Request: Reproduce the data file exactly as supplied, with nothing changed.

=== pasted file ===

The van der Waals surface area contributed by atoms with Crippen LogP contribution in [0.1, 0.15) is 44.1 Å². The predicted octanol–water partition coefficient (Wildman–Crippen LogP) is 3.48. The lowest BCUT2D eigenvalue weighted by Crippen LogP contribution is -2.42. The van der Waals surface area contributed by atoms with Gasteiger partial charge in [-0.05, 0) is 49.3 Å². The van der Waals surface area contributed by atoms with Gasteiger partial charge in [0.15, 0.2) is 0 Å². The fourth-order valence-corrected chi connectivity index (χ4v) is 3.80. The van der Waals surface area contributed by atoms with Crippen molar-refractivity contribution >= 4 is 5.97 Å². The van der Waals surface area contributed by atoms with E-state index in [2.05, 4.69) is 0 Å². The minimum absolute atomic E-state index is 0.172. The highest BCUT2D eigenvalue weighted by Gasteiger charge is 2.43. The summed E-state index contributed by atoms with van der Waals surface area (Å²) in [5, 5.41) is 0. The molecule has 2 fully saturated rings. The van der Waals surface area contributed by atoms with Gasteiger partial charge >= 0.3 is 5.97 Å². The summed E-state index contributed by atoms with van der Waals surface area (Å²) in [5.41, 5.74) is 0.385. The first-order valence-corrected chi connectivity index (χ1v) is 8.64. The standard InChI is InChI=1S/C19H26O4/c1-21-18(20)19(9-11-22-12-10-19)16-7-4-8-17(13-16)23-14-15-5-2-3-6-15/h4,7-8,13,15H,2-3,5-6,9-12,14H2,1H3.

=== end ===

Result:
The van der Waals surface area contributed by atoms with Crippen LogP contribution in [0.1, 0.15) is 44.1 Å². The predicted octanol–water partition coefficient (Wildman–Crippen LogP) is 3.48. The lowest BCUT2D eigenvalue weighted by Crippen LogP contribution is -2.42. The van der Waals surface area contributed by atoms with Gasteiger partial charge in [-0.05, 0) is 49.3 Å². The van der Waals surface area contributed by atoms with Gasteiger partial charge in [0.15, 0.2) is 0 Å². The fourth-order valence-corrected chi connectivity index (χ4v) is 3.80. The van der Waals surface area contributed by atoms with Crippen molar-refractivity contribution >= 4 is 5.97 Å². The van der Waals surface area contributed by atoms with E-state index in [2.05, 4.69) is 0 Å². The minimum absolute atomic E-state index is 0.172. The highest BCUT2D eigenvalue weighted by Gasteiger charge is 2.43. The summed E-state index contributed by atoms with van der Waals surface area (Å²) in [5, 5.41) is 0. The molecule has 2 fully saturated rings. The van der Waals surface area contributed by atoms with Gasteiger partial charge >= 0.3 is 5.97 Å². The summed E-state index contributed by atoms with van der Waals surface area (Å²) in [5.41, 5.74) is 0.385. The first-order valence-corrected chi connectivity index (χ1v) is 8.64. The standard InChI is InChI=1S/C19H26O4/c1-21-18(20)19(9-11-22-12-10-19)16-7-4-8-17(13-16)23-14-15-5-2-3-6-15/h4,7-8,13,15H,2-3,5-6,9-12,14H2,1H3.